When is the right age for a Kid to have Coffee

When is the right age for a Kid to have Coffee

The scene is all too familiar. You pass the local Starbucks and are greeted by the sight of a bunch of teens heading out, lattes and frappuccinos in hand. You’re not alarmed in the least bit; after all, this has become a socially accepted norm in this day and age. But should it? 

In this article we will ‘spill the beans’ on whether coffee might be the right choice of drink for your kids. Coffee for kids might be fine, some parents think; but just how much can they safely consume? Read on to know more.  

Is Coffee Bad for Kids?

What might be the effect of coffee on kids? Probably the first question that comes to every discerning parent’s mind. While there’s nothing wrong in children consuming small quantities of coffee, one must keep a watch on the things that find themselves sneaking into that cup of java as well: things like whipped cream, sugar and caramel, that all increase the consumption of fat and sugar. 

The American Association of Pediatrics recommends that children under the age of 12 do not consume caffeine at all. However, if a study in the journal Pediatrics is to be believed, a whopping 73% of children and adolescents drink caffeine in some form or the other, every day!  

The Effects of Coffee on Kids

What might be the effect of those innocuous-looking coffee beans on our children? Let’s take a look. 


Your kid will end up going to the loo with a far greater frequency, if they consume more coffee than desired. This puts them at the risk of dehydration. 

Change in Mental State

Kids drinking coffee in the short run might be alert (they might use this as an excuse to drink coffee so they can study), but in the long run, excessive coffee intake has them prone to serious mental conditions like anxiety and depression.  

Induces poor sleep patterns

Coffee for kids beyond a particular limit and at late hours, can interrupt their sleep cycles. This can hamper the growth in their brain and body.  

Caffeine dependency

Kids drinking coffee are prone to developing withdrawal symptoms like lack of concentration, tiredness and headaches. It paves the way for their being dependent on caffeine in the years to come.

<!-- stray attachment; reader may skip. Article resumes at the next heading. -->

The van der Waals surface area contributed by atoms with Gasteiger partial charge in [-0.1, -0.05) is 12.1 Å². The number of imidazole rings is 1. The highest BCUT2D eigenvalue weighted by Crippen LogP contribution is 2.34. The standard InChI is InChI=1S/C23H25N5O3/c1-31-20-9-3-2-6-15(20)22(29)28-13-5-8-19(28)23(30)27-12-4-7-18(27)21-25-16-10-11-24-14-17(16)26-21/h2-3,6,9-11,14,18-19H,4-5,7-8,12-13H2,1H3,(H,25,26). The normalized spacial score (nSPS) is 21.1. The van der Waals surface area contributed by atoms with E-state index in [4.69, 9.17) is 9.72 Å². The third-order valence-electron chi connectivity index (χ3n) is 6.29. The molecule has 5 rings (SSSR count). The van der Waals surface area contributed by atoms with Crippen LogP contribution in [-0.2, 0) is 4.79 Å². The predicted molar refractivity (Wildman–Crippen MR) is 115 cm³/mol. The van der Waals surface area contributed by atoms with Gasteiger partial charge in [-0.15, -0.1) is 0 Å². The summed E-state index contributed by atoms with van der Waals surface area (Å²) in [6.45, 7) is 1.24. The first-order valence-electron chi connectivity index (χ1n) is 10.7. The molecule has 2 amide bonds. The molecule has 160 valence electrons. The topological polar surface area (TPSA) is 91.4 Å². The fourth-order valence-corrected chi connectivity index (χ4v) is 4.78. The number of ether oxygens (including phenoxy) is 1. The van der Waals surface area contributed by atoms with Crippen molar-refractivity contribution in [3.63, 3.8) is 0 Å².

Might decrease appetite

According to a review study, coffee for kids might not be great for getting children to eat well. When consumed half an hour to four hours before a meal, it might suppress their appetite. 

It can cause dental cavities

Caffeinated drinks are often laced with sugar that can cause bacterial growth in the mouth. These bacteria produce acid that goes on to erode the tooth enamel. 

It can cause bone loss

Increased caffeinated intake can cause increased calcium excretion that contributes to bone loss. The lowered calcium levels during puberty serve to hamper the normal growth and development of a child.

What is the right age to drink coffee?

A most tricky question, this. Firstly, there is no right age per se where it comes to kids drinking coffee. What you need to bear in mind, though, is this: You should generally allow older children and adolescents to drink coffee, and keep it away from the reach of younger kids. 

Note: Older children and adolescents must only be allowed to have coffee in limited quantities and if they are unwilling to replace it with a healthier drink.

Coffee for Kids: Some Interesting Facts

Here’s a list of facts you might not know, in relation to the touchy subject matter of kids drinking coffee. 

  • Besides elevating the anxiety levels of children, coffee can cause things like hyperactivity, muscle tremors and an irregular heartbeat.
  • Health Canada gives the following recommendations for the amount of caffeine kids can consume: not more than 44 milligrams a day for kids aged 4 to 6, 62.5 mg for kids aged 7 to 9, 85mg for kids aged 10 to 12 and no more than 2.5mg/kg of body weight for adolescents from age 13 upwards.
  • There are several foods that contain caffeine, too: some kinds of ice-cream, yogurts, energy bars and even chewing gum!
  • Light-coloured caffeine beans contain more caffeine than the dark ones. Interesting, right?
  • Coffee was actually discovered by a goat herder in Ethiopia in the 1500s, who saw his goats eating cherries. He noticed they didn’t sleep at night after eating them. The rest, as they say, is history. 

Tips for getting children to consume less caffeine

Want your child to stop drinking caffeine altogether? That’s going to be a tad difficult. You can always try, though. At the very least, you will get them to drink less! 

  • Know how much caffeine is in your child’s drinks. They probably do not know exactly how much caffeine they are consuming. Make it a point to check the labels on the drink they have. If they contain too much caffeine, you might want to give these a skip.
  • Talk with your children about the health risks of caffeine. If your child has a strong affinity towards consuming drinks like Red Bull and Snapple that are loaded with caffeine and sugar, probably the only way you’re going to get them to stop consuming these, is by educating them about the adverse effects of caffeine on their health.
  • Encourage them to drink more water and milk. Sounds impossible? What if you stock your refrigerator with only water and low-fat milk, and make sure you never have any energy drinks lying around the house? That might just do the trick!
  • Don’t let your child drink coffee less than 6 hours before bedtime. If they do, they will be prone to having difficulty falling asleep. 

Your kids look up to you as role models for most things they do. Don’t let drinking coffee be one of them. The harsh truth is, there are several potential health implications that can stem from having too much coffee, and it’s best for your children to stay away from the beverage as much as possible. Visit EuroKids for more information.